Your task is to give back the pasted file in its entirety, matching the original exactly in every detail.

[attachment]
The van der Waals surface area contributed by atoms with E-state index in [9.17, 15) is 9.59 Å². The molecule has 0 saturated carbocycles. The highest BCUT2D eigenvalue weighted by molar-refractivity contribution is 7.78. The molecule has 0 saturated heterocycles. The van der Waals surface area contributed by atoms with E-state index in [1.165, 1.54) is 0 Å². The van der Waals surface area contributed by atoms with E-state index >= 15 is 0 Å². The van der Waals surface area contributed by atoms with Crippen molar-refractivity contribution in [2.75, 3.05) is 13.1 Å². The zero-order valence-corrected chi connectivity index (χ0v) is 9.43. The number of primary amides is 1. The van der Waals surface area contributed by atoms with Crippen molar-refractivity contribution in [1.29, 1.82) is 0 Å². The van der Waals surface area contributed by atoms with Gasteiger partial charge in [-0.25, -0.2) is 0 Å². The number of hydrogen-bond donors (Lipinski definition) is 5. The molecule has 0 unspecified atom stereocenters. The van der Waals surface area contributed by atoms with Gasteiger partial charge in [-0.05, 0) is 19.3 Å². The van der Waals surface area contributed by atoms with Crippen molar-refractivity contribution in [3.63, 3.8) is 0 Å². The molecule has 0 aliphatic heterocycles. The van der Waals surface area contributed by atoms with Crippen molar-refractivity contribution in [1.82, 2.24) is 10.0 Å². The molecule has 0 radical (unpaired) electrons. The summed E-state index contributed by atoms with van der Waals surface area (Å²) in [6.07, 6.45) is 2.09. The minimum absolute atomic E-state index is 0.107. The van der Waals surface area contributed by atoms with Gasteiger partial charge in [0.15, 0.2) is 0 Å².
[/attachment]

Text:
The van der Waals surface area contributed by atoms with E-state index in [9.17, 15) is 9.59 Å². The molecule has 0 saturated carbocycles. The highest BCUT2D eigenvalue weighted by molar-refractivity contribution is 7.78. The molecule has 0 saturated heterocycles. The van der Waals surface area contributed by atoms with E-state index in [1.165, 1.54) is 0 Å². The van der Waals surface area contributed by atoms with E-state index >= 15 is 0 Å². The van der Waals surface area contributed by atoms with Crippen molar-refractivity contribution in [2.75, 3.05) is 13.1 Å². The zero-order valence-corrected chi connectivity index (χ0v) is 9.43. The number of primary amides is 1. The van der Waals surface area contributed by atoms with Crippen molar-refractivity contribution in [1.29, 1.82) is 0 Å². The van der Waals surface area contributed by atoms with Gasteiger partial charge in [-0.25, -0.2) is 0 Å². The number of hydrogen-bond donors (Lipinski definition) is 5. The molecule has 0 unspecified atom stereocenters. The van der Waals surface area contributed by atoms with Gasteiger partial charge in [-0.05, 0) is 19.3 Å². The van der Waals surface area contributed by atoms with Crippen molar-refractivity contribution in [3.63, 3.8) is 0 Å². The molecule has 0 aliphatic heterocycles. The van der Waals surface area contributed by atoms with Crippen molar-refractivity contribution in [1.82, 2.24) is 10.0 Å². The molecule has 0 radical (unpaired) electrons. The summed E-state index contributed by atoms with van der Waals surface area (Å²) in [6.07, 6.45) is 2.09. The minimum absolute atomic E-state index is 0.107. The van der Waals surface area contributed by atoms with Gasteiger partial charge in [0.15, 0.2) is 0 Å².